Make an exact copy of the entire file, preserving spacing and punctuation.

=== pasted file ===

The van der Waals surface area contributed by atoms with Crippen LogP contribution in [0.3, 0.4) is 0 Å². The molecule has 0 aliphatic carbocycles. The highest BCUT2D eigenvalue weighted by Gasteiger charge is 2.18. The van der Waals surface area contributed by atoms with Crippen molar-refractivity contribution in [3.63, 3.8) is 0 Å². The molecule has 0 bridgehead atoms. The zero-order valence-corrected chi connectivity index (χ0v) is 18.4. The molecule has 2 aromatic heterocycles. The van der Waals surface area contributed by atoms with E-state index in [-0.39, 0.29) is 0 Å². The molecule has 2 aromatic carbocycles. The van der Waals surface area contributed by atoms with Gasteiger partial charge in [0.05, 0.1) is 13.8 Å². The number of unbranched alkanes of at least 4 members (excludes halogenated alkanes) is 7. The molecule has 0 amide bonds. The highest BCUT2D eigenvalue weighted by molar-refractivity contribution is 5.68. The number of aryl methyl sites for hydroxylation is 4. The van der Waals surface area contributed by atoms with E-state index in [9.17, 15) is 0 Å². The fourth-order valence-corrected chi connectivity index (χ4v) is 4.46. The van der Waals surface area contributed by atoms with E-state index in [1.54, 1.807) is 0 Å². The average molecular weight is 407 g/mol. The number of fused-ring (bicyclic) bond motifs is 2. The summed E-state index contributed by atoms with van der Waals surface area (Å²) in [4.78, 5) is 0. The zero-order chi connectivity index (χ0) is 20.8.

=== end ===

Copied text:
The van der Waals surface area contributed by atoms with Crippen LogP contribution in [0.3, 0.4) is 0 Å². The molecule has 0 aliphatic carbocycles. The highest BCUT2D eigenvalue weighted by Gasteiger charge is 2.18. The van der Waals surface area contributed by atoms with Crippen molar-refractivity contribution in [3.63, 3.8) is 0 Å². The molecule has 0 bridgehead atoms. The zero-order valence-corrected chi connectivity index (χ0v) is 18.4. The molecule has 2 aromatic heterocycles. The van der Waals surface area contributed by atoms with E-state index in [-0.39, 0.29) is 0 Å². The molecule has 2 aromatic carbocycles. The van der Waals surface area contributed by atoms with Gasteiger partial charge in [0.05, 0.1) is 13.8 Å². The number of unbranched alkanes of at least 4 members (excludes halogenated alkanes) is 7. The molecule has 0 amide bonds. The highest BCUT2D eigenvalue weighted by molar-refractivity contribution is 5.68. The number of aryl methyl sites for hydroxylation is 4. The van der Waals surface area contributed by atoms with E-state index in [9.17, 15) is 0 Å². The fourth-order valence-corrected chi connectivity index (χ4v) is 4.46. The van der Waals surface area contributed by atoms with E-state index in [1.54, 1.807) is 0 Å². The average molecular weight is 407 g/mol. The number of fused-ring (bicyclic) bond motifs is 2. The summed E-state index contributed by atoms with van der Waals surface area (Å²) in [4.78, 5) is 0. The zero-order chi connectivity index (χ0) is 20.8.